Bosch, however, disagrees. She writes:
But was Dratch really a victim of Hollywood’s insane beauty standards? What if her particular brand of acting—and she has admitted that she is more a character actor—just isn’t right for leading-lady-dom? Am I betraying feminism if I say that I’m just not a huge Rachel Dratch fan? She seems like a lovely person. Girl Walks Into a Bar’s discussion of her unexpected, late-in-life pregnancy is funny and honest and poignant. I’d love to get drinks with her. But as much as I strive to support smart, funny women on TV and in the movies, Dratch’s work doesn’t appeal to me.
I actually sort of agree with Bosch on this one, at least to the extent that Dratch's acting style has always turned me off when it appears outside of sketch comedy. In particular, Bosch's claim that Dratch's appearances as various characters on 30 Rock didn't really fit with the tone of the series was, I thought, pretty spot-on.

But that doesn't mean that Bosch's argument is airtight. The biggest problem on display is her assertion that Dratch "isn't right for leading-lady-dom" because she is a character actor. The writer appears to have forgotten that "character actor" is generally synonymous with "person who is too unattractive for a lead role." Bosch reverses the causality, assuming that it's Dratch's particular acting style that keeps her from getting lead roles, and conveniently forgetting that Dratch's appearance has, in all likelihood, consigned her to these sorts of roles.

Wednesday, April 11, 2012

Doctor Who news: guess what villain will be back this season?

Photo courtesy of Follow the link for more pictures.

For those of you who need something to fill the emptiness that Doctor Who's hiatus has left in your hears, has just released some seriously spoiler-rific photos from the New York City set where Matt Smith, Karen Gillan and Arthur Darvill are filming part of the seventh season. Many of the pictures, like the one above, simply show the Doctor, Amy and Rory being their charming selves, but one set of images teases the return of one of the series' all-time great villains, whose identity will be revealed after the jump for those of you who want to go into the season with your minds untouched by any prior knowledge.

Tuesday, April 10, 2012

Review: Don't Trust the B---- in Apartment 23

Krysten Ritter and James Van Der Beek in ABC's Don't Trust the B---- in Apartment 23.

The unfortunately titled Don't Trust the B---- in Apartment 23, which takes over Happy Endings' time slot this Wednesday at 9:30, has some big shoes to fill. Happy Endings may have begun as a somewhat uneven Friends clone, but it grew into something wonderful, and the sitcom's second season was one of the most consistently funny series on TV this year.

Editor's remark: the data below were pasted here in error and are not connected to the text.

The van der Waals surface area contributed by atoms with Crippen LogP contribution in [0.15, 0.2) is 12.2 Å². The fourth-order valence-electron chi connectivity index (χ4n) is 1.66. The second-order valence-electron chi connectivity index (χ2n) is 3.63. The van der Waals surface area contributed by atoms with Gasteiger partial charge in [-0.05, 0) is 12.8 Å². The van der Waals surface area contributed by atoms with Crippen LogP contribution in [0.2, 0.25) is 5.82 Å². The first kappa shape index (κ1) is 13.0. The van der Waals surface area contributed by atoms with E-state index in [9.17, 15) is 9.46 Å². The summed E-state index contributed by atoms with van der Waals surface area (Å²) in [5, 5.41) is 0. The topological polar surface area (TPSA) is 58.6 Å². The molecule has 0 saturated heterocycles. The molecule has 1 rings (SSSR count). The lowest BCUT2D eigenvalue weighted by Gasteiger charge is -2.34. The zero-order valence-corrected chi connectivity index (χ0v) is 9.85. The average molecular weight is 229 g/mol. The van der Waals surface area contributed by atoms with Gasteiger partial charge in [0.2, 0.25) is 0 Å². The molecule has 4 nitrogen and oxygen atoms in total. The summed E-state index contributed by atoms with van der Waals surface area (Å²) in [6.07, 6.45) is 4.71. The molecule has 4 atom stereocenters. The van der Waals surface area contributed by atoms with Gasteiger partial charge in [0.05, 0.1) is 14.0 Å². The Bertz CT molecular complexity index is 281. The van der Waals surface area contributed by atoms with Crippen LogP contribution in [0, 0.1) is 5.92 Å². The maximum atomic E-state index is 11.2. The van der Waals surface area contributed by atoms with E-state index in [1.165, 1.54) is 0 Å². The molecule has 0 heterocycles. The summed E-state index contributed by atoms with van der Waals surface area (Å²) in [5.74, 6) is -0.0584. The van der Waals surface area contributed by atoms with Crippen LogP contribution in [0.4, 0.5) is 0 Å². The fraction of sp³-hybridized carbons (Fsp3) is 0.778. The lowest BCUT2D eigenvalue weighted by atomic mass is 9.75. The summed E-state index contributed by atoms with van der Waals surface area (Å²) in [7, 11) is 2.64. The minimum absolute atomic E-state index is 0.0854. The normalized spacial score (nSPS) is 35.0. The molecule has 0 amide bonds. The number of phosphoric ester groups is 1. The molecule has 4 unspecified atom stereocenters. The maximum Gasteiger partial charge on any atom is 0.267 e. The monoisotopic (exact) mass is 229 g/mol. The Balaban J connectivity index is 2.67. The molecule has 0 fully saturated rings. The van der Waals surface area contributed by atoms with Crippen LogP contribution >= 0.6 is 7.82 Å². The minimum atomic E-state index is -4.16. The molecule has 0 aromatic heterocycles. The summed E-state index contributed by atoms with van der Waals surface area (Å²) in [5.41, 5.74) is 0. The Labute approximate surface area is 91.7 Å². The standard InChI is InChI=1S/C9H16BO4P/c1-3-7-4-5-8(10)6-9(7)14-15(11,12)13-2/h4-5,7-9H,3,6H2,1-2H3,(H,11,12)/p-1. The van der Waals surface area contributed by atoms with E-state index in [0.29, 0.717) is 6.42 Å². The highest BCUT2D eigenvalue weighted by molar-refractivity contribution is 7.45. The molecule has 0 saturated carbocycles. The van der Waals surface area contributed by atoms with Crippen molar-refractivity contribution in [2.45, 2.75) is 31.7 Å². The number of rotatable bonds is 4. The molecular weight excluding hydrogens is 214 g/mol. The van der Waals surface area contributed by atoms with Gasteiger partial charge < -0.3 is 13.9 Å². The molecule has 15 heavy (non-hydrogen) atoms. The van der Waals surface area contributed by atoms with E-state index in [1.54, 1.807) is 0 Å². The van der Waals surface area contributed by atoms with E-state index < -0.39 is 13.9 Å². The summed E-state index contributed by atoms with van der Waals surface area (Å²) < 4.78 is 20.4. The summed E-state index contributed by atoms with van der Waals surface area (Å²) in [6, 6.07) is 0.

Apartment 23's first two episodes, which are currently available on Hulu and in advance of Wednesday's premiere, don't quite fill the hole that Happy Endings left in the schedule (and in my heart), but the show certainly has potential. The show may have a very slight premise - at this point, the plotting is very secondary to the jokes - but it has two fascinating characters at its core: titular bitch Chloe (Krysten Ritter) and a wonderfully smarmy, self-obsessed James Van Der Beek (played, in a spectacular piece of casting, by... James Van Der Beek.)

Monday, April 9, 2012

Game of Thrones photo recap: "The Night Lands"

It's that time again. Another hour of Game of Thrones' goodness has come and gone, and again there are too many plot points, new characters, intrigues and gorgeous images to describe in words. So I present a new, recurring feature: the Game of Thrones photo recap and quote roundup! Check out the gallery below, then check out the best quotes from "The Night Lands." (And yes, most of them belong to Tyrion. As they always will.)

The episode's best moments: the introduction of Pyke, Arya is discovered, a glimpse of a White Walker, and more.

The best quotes from "The Night Remembers"; Tyrion makes a threat, Sam shows a woman some respect, and Yara mocks her amorous brother.

"Another king. How many is that now, five? I've lost count." Cersei's confusion certainly resonates with this viewer.

"You should taste her fish pie." "I don't think Lord Varys likes fish pie." A vagina joke and a eunuch joke in one comment! Tyrion and Shae should form a touring comedy act.

"Wish I grew up on a farm." Poor virginal Sam; vow of celibacy be damned, that boy needs to get laid.